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Nutrition For The Youth Wrestler
Every parent wants to give their child the best advantage in their specific sport. Confusion exists around the sport of wrestling, specifically about diet and nutrition.
The majority of dietary information passed on to young athletes is based off old traditions and from coaches who express outdated or misguided conditioning guidelines.
These days, there is also a filtration of information directed toward the youthful wrestler passed down from the pro and/or college athlete. Some of the training and nutritional protocols that are correct for older athletes can cause serious harm to a young, developing athlete. You, as the parent, have to educate yourself in order to give your little "mat rat" the best chance at success.
You might assume that coaches and other administrative directors have ample knowledge and have this aspect well in hand. The truth is more than 30% of all children are obese. A staggering number of children today have various other health-related issues due to poor diets and improper sleep.
As a parent, you must take the time to educate yourself on the right nutritional direction to take for your child. Never assume that the wrestling coach has an adequate background in nutrition.
Most coaches have no significant training in pediatric nutrition and are only interested in winning matches or filling a blank weight class. In most states, coaches are legally restricted from offering diets to their athletes. This all spells harm to your child's health and their athletic future.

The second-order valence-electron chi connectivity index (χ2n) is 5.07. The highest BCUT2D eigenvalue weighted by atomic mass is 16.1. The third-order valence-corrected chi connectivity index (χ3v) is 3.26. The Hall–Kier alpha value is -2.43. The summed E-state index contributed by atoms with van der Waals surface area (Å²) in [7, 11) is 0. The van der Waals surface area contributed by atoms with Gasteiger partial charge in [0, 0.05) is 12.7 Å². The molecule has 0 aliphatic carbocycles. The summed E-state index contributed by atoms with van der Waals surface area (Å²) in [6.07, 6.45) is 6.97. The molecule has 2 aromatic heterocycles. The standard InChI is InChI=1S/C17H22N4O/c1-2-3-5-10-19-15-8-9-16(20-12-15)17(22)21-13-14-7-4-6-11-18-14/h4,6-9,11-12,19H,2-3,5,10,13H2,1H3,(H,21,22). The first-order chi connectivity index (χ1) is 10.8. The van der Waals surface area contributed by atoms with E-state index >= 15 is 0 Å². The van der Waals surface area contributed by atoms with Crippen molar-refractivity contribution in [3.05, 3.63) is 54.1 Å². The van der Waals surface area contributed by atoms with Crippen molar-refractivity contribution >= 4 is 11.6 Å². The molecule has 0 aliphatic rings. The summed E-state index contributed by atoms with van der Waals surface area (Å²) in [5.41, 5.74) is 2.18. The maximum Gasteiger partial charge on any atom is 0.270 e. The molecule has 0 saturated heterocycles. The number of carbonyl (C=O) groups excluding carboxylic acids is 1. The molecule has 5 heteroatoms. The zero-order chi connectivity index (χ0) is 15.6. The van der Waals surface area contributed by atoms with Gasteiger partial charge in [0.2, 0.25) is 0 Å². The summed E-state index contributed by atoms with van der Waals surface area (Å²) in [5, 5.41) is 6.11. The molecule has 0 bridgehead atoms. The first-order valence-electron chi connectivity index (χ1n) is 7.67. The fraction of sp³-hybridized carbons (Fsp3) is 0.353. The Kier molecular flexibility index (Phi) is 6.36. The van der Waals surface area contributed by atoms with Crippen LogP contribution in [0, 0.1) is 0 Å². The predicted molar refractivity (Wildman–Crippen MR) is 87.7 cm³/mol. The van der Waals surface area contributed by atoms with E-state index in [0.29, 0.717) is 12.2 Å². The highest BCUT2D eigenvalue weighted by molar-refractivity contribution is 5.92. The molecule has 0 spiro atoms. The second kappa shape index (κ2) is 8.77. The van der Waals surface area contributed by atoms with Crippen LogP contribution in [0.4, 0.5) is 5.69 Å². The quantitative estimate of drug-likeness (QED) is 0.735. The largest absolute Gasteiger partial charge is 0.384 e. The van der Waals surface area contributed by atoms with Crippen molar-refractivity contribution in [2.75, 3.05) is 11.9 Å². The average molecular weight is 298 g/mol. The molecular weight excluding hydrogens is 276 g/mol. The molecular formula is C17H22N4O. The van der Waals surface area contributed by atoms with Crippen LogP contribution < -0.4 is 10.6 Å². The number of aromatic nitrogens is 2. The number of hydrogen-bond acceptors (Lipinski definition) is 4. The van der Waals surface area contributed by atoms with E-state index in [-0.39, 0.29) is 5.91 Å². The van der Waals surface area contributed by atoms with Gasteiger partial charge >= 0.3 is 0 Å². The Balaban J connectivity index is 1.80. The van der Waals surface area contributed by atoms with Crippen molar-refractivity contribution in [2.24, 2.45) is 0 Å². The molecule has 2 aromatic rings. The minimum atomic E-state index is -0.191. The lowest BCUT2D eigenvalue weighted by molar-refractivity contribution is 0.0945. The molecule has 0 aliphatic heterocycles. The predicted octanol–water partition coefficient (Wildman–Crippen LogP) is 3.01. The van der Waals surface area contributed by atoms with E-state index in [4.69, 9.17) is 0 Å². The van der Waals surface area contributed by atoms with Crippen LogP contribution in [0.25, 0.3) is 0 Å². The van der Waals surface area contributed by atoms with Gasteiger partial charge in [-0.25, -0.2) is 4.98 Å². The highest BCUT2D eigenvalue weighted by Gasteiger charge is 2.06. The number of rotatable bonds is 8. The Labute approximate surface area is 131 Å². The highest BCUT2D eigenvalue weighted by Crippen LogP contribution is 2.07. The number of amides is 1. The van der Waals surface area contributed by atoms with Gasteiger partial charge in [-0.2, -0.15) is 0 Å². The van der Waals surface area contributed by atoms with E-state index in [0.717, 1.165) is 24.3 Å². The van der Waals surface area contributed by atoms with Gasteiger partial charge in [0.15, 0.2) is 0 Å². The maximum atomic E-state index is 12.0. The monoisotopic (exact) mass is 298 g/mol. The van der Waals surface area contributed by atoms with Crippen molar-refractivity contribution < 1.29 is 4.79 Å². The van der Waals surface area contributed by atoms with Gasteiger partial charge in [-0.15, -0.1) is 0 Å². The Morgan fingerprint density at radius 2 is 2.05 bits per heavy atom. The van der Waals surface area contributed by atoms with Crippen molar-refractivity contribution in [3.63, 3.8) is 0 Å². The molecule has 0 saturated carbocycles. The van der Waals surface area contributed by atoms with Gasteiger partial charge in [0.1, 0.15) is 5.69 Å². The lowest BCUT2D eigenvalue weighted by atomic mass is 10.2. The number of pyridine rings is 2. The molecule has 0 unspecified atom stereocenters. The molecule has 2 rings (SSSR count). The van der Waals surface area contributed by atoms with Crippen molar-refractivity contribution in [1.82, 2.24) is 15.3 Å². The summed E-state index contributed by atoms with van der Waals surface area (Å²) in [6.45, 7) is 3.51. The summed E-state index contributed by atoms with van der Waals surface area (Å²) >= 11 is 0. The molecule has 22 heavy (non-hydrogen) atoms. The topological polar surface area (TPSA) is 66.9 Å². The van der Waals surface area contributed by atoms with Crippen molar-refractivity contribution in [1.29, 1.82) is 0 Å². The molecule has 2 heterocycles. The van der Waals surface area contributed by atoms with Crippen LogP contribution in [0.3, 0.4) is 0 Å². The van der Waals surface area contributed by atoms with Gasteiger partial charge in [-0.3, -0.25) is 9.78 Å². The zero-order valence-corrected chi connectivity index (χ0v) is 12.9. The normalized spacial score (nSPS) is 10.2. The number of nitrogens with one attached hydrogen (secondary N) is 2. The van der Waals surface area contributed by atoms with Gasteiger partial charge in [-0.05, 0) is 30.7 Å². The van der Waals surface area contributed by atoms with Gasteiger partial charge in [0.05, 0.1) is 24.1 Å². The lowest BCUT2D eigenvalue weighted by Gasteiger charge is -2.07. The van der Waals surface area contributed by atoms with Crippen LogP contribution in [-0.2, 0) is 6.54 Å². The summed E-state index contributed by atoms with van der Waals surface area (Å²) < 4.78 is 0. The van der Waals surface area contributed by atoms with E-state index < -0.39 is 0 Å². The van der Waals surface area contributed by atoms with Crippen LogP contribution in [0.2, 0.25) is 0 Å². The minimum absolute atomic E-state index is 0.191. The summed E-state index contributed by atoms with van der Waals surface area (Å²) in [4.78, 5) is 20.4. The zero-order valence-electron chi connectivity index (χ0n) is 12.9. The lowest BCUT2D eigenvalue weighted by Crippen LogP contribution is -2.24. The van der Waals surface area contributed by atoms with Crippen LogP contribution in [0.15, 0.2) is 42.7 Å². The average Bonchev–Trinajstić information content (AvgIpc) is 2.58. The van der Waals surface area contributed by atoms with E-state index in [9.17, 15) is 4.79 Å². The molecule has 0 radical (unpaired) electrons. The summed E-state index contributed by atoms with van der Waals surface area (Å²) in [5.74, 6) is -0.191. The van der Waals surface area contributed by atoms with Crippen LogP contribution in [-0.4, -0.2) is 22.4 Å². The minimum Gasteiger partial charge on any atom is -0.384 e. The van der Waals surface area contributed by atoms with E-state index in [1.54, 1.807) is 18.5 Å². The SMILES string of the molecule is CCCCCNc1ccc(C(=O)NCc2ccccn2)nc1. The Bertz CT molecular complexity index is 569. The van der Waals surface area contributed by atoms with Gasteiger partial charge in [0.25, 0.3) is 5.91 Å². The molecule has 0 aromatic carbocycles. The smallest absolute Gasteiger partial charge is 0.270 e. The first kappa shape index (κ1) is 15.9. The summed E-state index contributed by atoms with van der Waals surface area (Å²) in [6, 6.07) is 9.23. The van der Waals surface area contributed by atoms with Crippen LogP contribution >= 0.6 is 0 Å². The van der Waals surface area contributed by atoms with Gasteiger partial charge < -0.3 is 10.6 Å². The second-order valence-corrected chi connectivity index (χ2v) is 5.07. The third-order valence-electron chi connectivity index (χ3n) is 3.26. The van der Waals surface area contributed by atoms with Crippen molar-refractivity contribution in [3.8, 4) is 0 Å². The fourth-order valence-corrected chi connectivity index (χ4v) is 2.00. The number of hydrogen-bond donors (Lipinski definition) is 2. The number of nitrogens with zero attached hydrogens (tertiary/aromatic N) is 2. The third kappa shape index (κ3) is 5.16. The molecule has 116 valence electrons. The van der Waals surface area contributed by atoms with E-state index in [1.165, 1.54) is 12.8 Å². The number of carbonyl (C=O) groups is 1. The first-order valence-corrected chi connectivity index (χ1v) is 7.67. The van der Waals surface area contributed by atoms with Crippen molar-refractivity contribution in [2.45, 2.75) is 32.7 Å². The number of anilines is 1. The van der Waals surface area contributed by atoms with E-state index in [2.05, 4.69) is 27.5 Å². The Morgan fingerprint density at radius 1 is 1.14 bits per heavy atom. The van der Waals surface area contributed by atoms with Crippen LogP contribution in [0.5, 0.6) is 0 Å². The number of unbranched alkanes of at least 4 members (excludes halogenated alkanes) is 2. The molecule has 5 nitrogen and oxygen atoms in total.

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Confusion Exists Around The Sport Of
Wrestling, Specifically About Diet & Nutrition.
One of the first things you have to ask is where to look for proper advice. Unfortunately, the world of nutrition is all over the mat, so to speak. Some states allow only registered dietitians to provide nutritional guidance; however, their training is geared more toward illnesses and other public health issues. None of them have ever taken a class on how to "dial in" a youth wrestler for a state tournament or how to drop water prior to weigh-ins.
Other states allow personal trainers to offer advice yet you need to consider that most of them have only taken a test that requires a few simple questions about lifting weights. Some personal trainers are very talented; others are less educated and have far less experience.
Sensing your frustration, you may even decide to turn to your family doctor; however, realize that no medical school in the country requires any nutritional classes as part of their standard training. Chiropractors have some training in nutrition, but again it is not geared toward the developing athlete. Again, you have to take the time to learn about what to do.